Man, Twitter takes anti-Semitism really, really seriously. Whoo boy, if you post something anti-Semitic on the social media site, well, you’re going to . . . lose your little blue check mark.
Two days after hatemonger Louis Farrakhan posted a rant on Twitter about “Satanic Jews” and the “Synagogue of Satan,” he no longer has the blue check mark that signifies his account has been “verified.” He’s still on the site, mind you, able to blast to his 481,000 followers, there’s just no check mark.
@LouisFarrakhan says it is the “Official Twitter Page of The Honorable Minister Louis Farrakhan.” In a video posted last week, he said: “I wonder will you recognize Satan? I wonder, will you see the Satanic Jew and the Synagogue of Satan, which has many races in it, because Satan has deceived the whole world, and think about the message that I was blessed by God to give you today,” he said on Wednesday.
“Think about what they’re gonna say when they have been so thoroughly and completely unmasked. Whenever you read that God has told the Jews to hear and obey, and they say, I hear and I disobey, that’s Satan,” he continued.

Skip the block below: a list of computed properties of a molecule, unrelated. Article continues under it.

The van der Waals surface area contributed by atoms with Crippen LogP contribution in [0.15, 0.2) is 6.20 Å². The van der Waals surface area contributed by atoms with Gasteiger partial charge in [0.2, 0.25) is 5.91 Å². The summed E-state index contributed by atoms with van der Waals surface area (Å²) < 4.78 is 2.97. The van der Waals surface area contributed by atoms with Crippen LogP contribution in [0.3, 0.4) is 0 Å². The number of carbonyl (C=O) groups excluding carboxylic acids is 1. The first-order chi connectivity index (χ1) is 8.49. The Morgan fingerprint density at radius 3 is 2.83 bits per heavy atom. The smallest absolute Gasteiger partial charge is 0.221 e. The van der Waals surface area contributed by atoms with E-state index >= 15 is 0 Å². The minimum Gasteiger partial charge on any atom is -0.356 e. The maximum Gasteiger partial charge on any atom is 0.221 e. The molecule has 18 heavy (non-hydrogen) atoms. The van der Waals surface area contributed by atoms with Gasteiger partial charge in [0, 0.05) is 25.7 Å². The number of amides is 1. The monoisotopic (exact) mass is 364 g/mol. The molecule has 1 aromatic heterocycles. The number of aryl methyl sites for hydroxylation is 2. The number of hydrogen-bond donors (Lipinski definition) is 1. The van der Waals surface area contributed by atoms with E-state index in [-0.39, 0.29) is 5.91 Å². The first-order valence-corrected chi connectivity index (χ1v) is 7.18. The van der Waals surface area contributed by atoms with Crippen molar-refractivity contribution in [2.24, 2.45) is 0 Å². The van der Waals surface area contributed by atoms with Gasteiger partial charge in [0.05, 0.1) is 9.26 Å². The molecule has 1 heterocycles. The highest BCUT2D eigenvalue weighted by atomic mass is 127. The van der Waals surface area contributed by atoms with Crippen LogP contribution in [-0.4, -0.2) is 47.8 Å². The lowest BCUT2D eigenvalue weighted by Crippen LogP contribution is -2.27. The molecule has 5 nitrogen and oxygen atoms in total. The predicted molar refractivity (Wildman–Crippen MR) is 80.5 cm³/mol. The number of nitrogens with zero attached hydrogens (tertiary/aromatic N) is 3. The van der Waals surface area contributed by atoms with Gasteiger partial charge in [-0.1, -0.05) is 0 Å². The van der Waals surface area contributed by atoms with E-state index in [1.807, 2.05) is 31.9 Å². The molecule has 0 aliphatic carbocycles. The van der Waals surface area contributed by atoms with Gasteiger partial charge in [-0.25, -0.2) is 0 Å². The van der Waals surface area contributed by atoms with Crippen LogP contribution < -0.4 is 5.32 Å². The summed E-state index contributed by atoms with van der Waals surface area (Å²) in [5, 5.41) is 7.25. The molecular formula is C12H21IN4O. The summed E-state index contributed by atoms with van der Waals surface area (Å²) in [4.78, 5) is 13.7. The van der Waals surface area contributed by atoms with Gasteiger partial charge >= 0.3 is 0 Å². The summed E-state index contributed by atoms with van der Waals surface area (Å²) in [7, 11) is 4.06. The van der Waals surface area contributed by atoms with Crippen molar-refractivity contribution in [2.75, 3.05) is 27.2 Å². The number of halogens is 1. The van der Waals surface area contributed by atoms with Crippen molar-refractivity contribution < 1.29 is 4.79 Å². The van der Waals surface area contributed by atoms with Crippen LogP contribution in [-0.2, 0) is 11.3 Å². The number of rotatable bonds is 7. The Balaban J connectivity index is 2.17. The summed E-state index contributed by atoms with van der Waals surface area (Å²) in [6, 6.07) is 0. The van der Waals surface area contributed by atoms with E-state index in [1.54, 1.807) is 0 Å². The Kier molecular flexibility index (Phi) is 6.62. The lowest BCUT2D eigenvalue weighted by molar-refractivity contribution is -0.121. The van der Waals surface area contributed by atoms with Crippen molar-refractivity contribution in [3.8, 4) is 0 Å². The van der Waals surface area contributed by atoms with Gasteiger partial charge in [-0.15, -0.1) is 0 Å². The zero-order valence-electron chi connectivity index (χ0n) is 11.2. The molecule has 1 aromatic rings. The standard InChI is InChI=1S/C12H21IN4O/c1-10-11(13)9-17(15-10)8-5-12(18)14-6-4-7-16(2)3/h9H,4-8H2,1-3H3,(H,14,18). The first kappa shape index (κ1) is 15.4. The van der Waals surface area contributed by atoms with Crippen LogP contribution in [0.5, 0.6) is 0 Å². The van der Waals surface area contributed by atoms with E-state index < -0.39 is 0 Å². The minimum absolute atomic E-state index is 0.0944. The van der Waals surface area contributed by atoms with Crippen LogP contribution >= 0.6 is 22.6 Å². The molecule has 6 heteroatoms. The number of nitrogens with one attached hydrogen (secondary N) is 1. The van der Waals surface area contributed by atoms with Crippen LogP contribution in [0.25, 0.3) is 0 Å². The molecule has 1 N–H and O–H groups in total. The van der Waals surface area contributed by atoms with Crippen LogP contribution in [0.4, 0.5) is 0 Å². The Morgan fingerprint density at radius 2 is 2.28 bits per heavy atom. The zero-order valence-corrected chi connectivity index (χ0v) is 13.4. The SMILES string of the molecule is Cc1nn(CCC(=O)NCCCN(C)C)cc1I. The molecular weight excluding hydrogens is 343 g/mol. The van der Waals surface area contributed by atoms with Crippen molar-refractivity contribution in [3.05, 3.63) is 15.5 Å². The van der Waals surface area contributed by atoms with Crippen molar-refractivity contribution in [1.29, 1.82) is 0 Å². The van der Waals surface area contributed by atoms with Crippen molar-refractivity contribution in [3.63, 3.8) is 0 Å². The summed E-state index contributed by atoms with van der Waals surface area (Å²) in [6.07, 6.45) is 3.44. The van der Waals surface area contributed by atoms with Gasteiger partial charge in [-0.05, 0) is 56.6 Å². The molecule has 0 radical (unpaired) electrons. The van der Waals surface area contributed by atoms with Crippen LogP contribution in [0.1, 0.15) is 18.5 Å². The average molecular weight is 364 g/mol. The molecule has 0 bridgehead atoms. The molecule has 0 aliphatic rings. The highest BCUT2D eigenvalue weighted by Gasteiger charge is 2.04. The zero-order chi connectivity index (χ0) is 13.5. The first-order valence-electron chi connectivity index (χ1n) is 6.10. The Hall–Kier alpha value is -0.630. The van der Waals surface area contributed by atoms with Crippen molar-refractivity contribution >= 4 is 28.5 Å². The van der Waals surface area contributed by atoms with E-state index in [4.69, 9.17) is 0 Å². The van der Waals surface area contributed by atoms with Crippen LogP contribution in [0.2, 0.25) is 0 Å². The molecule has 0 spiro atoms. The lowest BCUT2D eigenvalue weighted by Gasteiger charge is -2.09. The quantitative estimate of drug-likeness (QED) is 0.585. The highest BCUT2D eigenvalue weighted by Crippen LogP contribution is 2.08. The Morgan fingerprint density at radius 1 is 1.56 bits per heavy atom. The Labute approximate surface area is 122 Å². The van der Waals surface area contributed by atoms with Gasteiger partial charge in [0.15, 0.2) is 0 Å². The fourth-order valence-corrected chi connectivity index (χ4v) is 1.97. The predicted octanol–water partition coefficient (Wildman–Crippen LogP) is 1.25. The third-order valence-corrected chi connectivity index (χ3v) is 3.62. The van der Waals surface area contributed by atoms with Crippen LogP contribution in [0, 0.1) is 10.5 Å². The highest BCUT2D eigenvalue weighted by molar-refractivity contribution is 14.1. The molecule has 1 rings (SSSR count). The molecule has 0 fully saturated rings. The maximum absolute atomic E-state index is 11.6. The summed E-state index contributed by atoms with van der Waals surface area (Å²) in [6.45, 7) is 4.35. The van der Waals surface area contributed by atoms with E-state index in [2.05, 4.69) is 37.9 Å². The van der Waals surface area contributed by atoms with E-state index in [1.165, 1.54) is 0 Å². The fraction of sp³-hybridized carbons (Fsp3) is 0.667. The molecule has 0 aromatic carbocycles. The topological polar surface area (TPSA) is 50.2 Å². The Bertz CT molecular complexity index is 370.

Farrakhan had a blue check mark as late as Friday, but now it’s gone.
That oughta’ teach him!
Twitter lists a slew of reasons why a verified account might lose its check mark. One that applies to Farrakhan — always has, always will — says the verification can be pulled for “promoting hate and/or violence against, or directly attacking or threatening other people on the basis of race, ethnicity, national origin, sexual orientation, gender, gender identity, religious affiliation, age, disability, or disease. Supporting organizations or individuals that promote the above.”
But Twitter hasn’t suspended Farrakhan’s account, and its terms say:
We believe in freedom of expression and open dialogue, but that means little as an underlying philosophy if voices are silenced because people are afraid to speak up. In order to ensure that people feel safe expressing diverse opinions and beliefs, we prohibit behavior that crosses the line into abuse, including behavior that harasses, intimidates, or uses fear to silence another user’s voice.
Context matters when evaluating for abusive behavior and determining appropriate enforcement actions. Factors we may take into consideration include, but are not limited to whether:
the behavior is targeted at an individual or group of people;
the report has been filed by the target of the abuse or a bystander;
the behavior is newsworthy and in the legitimate public interest.
Huh. Abusive behavior targeted at a “group of people.” Seems to apply here.